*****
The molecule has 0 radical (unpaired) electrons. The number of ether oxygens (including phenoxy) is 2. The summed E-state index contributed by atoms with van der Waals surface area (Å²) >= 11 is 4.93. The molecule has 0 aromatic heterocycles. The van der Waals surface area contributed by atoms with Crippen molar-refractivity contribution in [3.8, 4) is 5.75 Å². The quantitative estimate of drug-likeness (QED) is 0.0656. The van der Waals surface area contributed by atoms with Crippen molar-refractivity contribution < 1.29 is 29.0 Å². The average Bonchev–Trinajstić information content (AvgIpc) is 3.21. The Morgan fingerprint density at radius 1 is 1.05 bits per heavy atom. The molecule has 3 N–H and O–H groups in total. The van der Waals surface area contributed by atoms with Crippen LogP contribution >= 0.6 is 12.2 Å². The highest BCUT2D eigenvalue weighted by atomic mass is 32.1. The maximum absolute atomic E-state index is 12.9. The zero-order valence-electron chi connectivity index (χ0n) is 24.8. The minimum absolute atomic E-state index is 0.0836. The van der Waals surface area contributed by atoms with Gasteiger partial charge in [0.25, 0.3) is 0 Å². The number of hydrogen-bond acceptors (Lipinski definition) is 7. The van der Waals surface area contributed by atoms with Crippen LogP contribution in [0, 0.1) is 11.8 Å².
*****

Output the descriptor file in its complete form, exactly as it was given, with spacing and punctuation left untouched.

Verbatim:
The molecule has 0 radical (unpaired) electrons. The number of ether oxygens (including phenoxy) is 2. The summed E-state index contributed by atoms with van der Waals surface area (Å²) >= 11 is 4.93. The molecule has 0 aromatic heterocycles. The van der Waals surface area contributed by atoms with Crippen molar-refractivity contribution in [3.8, 4) is 5.75 Å². The quantitative estimate of drug-likeness (QED) is 0.0656. The van der Waals surface area contributed by atoms with Crippen molar-refractivity contribution < 1.29 is 29.0 Å². The average Bonchev–Trinajstić information content (AvgIpc) is 3.21. The Morgan fingerprint density at radius 1 is 1.05 bits per heavy atom. The molecule has 3 N–H and O–H groups in total. The van der Waals surface area contributed by atoms with Crippen LogP contribution >= 0.6 is 12.2 Å². The highest BCUT2D eigenvalue weighted by atomic mass is 32.1. The maximum absolute atomic E-state index is 12.9. The zero-order valence-electron chi connectivity index (χ0n) is 24.8. The minimum absolute atomic E-state index is 0.0836. The van der Waals surface area contributed by atoms with Gasteiger partial charge in [0.25, 0.3) is 0 Å². The number of hydrogen-bond acceptors (Lipinski definition) is 7. The van der Waals surface area contributed by atoms with Crippen LogP contribution in [0, 0.1) is 11.8 Å².